Thursday, September 22, 2011


"The French leader, speaking from the famous green marble podium of the General Assembly barely an hour after President Obama, also said it was time to change the formula in trying to negotiate an Arab-Israeli peace, taking an indirect swipe at the United States by saying the efforts so far were a complete failure.

“Let us cease our endless debates on the parameters,” Mr. Sarkozy said. “Let us begin negotiations and adopt a precise timetable.”

The timetable he suggested is resuming the negotiations in one month, agreeing on borders and security within six months and finishing a definitive agreement within one year. The Palestinians have sought a specific timeline, suggesting that endless stalling was slowly erasing the chances for a two-state solution. In the meantime, if the Palestinian effort at membership faces a Security Council veto, the deadly reverberations will be felt across the Arab world, Mr. Sarkozy warned.

"Each of us knows that Palestine cannot immediately obtain full and complete recognition of the status of United Nations member state," he said. "But who could doubt that a veto at the Security Council risks engendering a cycle of violence in the Middle East?" The Palestinians currently have the status of an observer “entity” in the United Nations.

"Why not envisage offering Palestine the status of United Nations observer state?” said the French leader. “This would be an important step forward. Most important, it would mean emerging from a state of immobility that favors only the extremists.”

Recognition as an observer state would not mean much here except for some procedural changes, but it would allow the Palestinians to join subsidiary bodies and treaties of the United Nations. Alain Juppé, the French foreign minister, told a news conference that the Palestinian bid for full membership via the Security Council would proceed as expected, but that France anticipates that it is bound to fail given American opposition. In the ensuing weeks, France would work on refining its plan, which was based on four pillars, he said. First is changing the method, because that of the past decades has failed; second is to get the negotiations between the two parties started again as quickly as possible and without preconditions from either side; third is to establish a concrete timetable; and finally is to work on elevating the Palestinians to a full observer state in the General Assembly".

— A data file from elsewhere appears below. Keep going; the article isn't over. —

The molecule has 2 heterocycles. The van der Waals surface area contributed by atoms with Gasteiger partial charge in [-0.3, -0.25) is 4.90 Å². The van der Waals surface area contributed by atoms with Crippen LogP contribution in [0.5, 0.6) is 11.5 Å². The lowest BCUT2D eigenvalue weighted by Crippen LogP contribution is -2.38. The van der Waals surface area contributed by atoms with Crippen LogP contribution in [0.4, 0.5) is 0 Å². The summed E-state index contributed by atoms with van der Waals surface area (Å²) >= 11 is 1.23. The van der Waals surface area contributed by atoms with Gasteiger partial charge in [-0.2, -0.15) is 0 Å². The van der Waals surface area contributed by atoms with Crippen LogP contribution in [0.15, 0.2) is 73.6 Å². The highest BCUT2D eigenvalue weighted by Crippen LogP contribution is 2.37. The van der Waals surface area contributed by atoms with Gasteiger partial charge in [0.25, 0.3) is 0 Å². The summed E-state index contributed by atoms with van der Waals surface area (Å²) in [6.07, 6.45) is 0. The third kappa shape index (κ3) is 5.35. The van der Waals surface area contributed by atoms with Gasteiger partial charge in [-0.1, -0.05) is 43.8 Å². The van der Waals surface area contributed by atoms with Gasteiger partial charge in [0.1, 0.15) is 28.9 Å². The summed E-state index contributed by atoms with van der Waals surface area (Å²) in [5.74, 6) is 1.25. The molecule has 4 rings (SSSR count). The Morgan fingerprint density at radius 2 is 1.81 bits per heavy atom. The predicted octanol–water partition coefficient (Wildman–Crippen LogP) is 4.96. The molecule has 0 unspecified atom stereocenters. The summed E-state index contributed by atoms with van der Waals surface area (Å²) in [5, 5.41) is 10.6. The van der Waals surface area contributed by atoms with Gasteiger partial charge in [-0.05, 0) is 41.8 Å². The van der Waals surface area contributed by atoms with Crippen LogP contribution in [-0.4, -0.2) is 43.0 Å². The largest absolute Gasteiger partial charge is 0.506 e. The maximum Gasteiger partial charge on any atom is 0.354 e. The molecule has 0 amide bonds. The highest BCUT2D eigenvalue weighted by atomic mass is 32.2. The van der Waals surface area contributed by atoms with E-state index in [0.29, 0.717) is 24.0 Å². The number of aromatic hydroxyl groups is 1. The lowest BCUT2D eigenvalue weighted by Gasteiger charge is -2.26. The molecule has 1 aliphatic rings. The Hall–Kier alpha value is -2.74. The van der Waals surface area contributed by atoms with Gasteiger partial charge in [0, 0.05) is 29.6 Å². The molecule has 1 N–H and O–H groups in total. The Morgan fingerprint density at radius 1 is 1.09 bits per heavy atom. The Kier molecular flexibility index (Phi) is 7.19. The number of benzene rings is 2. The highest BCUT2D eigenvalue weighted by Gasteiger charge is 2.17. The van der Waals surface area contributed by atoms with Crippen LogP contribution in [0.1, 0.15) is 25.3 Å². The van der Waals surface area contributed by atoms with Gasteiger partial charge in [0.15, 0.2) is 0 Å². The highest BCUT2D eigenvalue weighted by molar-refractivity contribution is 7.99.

Neil MacFarquhar, "France Breaks With Obama on Palestinian Statehood Issue." The New York Times. 21 September 2011, in

"The world, therefore, is facing at least 14 months with the United States being at best reactive and at worst non-responsive to events. Obama has never been a foreign policy president; events and proclivity (I suspect) have always drawn him to domestic matters. But between now and the election, the political configuration of the United States and the dynamics of his presidency will force him away from foreign policy. This at a time when the Persian Gulf is coming to terms with the U.S. withdrawal from Iraq and the power of Iran, when Palestinians and Israelis are facing another crisis over U.N. recognition, when the future of Europe is unknown, when North Africa is unstable and Syria is in crisis and when U.S. forces continue to fight in Afghanistan. All of this creates opportunities for countries to build realities that may not be in the best interests of the United States in the long run. There is a period of at least 14 months for regional powers to act with confidence without being too concerned about the United States.